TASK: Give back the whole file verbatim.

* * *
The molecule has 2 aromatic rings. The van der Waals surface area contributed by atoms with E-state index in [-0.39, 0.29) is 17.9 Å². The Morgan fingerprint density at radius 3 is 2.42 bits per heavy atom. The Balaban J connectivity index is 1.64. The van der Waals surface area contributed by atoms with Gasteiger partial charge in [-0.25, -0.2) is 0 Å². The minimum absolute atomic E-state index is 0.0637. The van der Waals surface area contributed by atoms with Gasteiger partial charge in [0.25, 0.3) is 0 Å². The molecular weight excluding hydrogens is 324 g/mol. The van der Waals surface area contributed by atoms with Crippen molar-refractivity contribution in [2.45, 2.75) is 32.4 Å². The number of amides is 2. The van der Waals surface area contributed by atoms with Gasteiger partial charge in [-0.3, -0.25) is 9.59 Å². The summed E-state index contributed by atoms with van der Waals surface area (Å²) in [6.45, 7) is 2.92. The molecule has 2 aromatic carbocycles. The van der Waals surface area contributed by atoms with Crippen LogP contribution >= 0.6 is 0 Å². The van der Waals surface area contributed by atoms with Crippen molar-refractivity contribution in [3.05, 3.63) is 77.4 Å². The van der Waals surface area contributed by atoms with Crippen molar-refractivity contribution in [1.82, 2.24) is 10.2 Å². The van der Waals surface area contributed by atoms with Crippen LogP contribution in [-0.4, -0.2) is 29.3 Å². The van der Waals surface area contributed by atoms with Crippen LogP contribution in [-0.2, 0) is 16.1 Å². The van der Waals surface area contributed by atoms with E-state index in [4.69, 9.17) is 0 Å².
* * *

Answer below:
The molecule has 2 aromatic rings. The van der Waals surface area contributed by atoms with E-state index in [-0.39, 0.29) is 17.9 Å². The Morgan fingerprint density at radius 3 is 2.42 bits per heavy atom. The Balaban J connectivity index is 1.64. The van der Waals surface area contributed by atoms with Gasteiger partial charge in [-0.25, -0.2) is 0 Å². The minimum absolute atomic E-state index is 0.0637. The van der Waals surface area contributed by atoms with Gasteiger partial charge in [0.25, 0.3) is 0 Å². The molecular weight excluding hydrogens is 324 g/mol. The van der Waals surface area contributed by atoms with Crippen molar-refractivity contribution in [2.45, 2.75) is 32.4 Å². The number of amides is 2. The van der Waals surface area contributed by atoms with Gasteiger partial charge in [-0.3, -0.25) is 9.59 Å². The summed E-state index contributed by atoms with van der Waals surface area (Å²) in [6.45, 7) is 2.92. The molecule has 2 aromatic carbocycles. The van der Waals surface area contributed by atoms with Crippen LogP contribution >= 0.6 is 0 Å². The van der Waals surface area contributed by atoms with Crippen molar-refractivity contribution in [3.05, 3.63) is 77.4 Å². The van der Waals surface area contributed by atoms with Crippen molar-refractivity contribution in [1.82, 2.24) is 10.2 Å². The van der Waals surface area contributed by atoms with Crippen LogP contribution in [-0.4, -0.2) is 29.3 Å². The van der Waals surface area contributed by atoms with Crippen LogP contribution in [-0.2, 0) is 16.1 Å². The van der Waals surface area contributed by atoms with E-state index in [4.69, 9.17) is 0 Å².